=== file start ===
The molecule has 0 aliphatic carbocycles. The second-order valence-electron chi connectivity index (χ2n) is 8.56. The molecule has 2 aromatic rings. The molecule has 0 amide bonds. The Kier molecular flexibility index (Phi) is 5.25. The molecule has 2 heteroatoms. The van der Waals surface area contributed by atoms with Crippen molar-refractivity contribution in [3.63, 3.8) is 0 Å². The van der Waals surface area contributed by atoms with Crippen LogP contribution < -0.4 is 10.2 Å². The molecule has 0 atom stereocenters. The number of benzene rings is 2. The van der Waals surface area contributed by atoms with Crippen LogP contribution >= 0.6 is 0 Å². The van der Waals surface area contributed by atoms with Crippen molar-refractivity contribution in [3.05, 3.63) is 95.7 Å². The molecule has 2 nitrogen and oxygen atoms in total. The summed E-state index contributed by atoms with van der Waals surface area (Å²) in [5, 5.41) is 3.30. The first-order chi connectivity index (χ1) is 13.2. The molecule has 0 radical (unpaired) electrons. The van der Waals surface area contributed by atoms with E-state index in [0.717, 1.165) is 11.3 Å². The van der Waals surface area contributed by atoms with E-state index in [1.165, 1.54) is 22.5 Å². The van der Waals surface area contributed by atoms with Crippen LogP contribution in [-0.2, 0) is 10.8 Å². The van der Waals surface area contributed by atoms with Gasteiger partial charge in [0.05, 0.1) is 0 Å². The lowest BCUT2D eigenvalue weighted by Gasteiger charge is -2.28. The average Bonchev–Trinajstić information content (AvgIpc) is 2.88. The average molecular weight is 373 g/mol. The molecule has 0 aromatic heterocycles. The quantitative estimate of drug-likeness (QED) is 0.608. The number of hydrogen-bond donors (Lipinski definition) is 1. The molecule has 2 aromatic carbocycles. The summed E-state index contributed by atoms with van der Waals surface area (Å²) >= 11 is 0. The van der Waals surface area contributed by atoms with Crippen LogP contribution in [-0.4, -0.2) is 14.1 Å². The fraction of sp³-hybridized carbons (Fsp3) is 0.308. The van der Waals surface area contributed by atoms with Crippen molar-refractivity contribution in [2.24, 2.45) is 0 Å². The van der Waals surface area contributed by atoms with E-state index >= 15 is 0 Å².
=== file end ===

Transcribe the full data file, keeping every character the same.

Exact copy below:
The molecule has 0 aliphatic carbocycles. The second-order valence-electron chi connectivity index (χ2n) is 8.56. The molecule has 2 aromatic rings. The molecule has 0 amide bonds. The Kier molecular flexibility index (Phi) is 5.25. The molecule has 2 heteroatoms. The van der Waals surface area contributed by atoms with Crippen molar-refractivity contribution in [3.63, 3.8) is 0 Å². The van der Waals surface area contributed by atoms with Crippen LogP contribution < -0.4 is 10.2 Å². The molecule has 0 atom stereocenters. The number of benzene rings is 2. The van der Waals surface area contributed by atoms with Crippen LogP contribution >= 0.6 is 0 Å². The van der Waals surface area contributed by atoms with Crippen molar-refractivity contribution in [3.05, 3.63) is 95.7 Å². The molecule has 2 nitrogen and oxygen atoms in total. The summed E-state index contributed by atoms with van der Waals surface area (Å²) in [5, 5.41) is 3.30. The first-order chi connectivity index (χ1) is 13.2. The molecule has 0 radical (unpaired) electrons. The van der Waals surface area contributed by atoms with E-state index in [0.717, 1.165) is 11.3 Å². The van der Waals surface area contributed by atoms with E-state index in [1.165, 1.54) is 22.5 Å². The van der Waals surface area contributed by atoms with Crippen LogP contribution in [-0.2, 0) is 10.8 Å². The van der Waals surface area contributed by atoms with Gasteiger partial charge in [0.05, 0.1) is 0 Å². The lowest BCUT2D eigenvalue weighted by Gasteiger charge is -2.28. The average Bonchev–Trinajstić information content (AvgIpc) is 2.88. The average molecular weight is 373 g/mol. The molecule has 0 aromatic heterocycles. The quantitative estimate of drug-likeness (QED) is 0.608. The number of hydrogen-bond donors (Lipinski definition) is 1. The molecule has 2 aromatic carbocycles. The summed E-state index contributed by atoms with van der Waals surface area (Å²) >= 11 is 0. The van der Waals surface area contributed by atoms with Crippen LogP contribution in [-0.4, -0.2) is 14.1 Å². The fraction of sp³-hybridized carbons (Fsp3) is 0.308. The van der Waals surface area contributed by atoms with Crippen molar-refractivity contribution in [2.24, 2.45) is 0 Å². The van der Waals surface area contributed by atoms with E-state index >= 15 is 0 Å².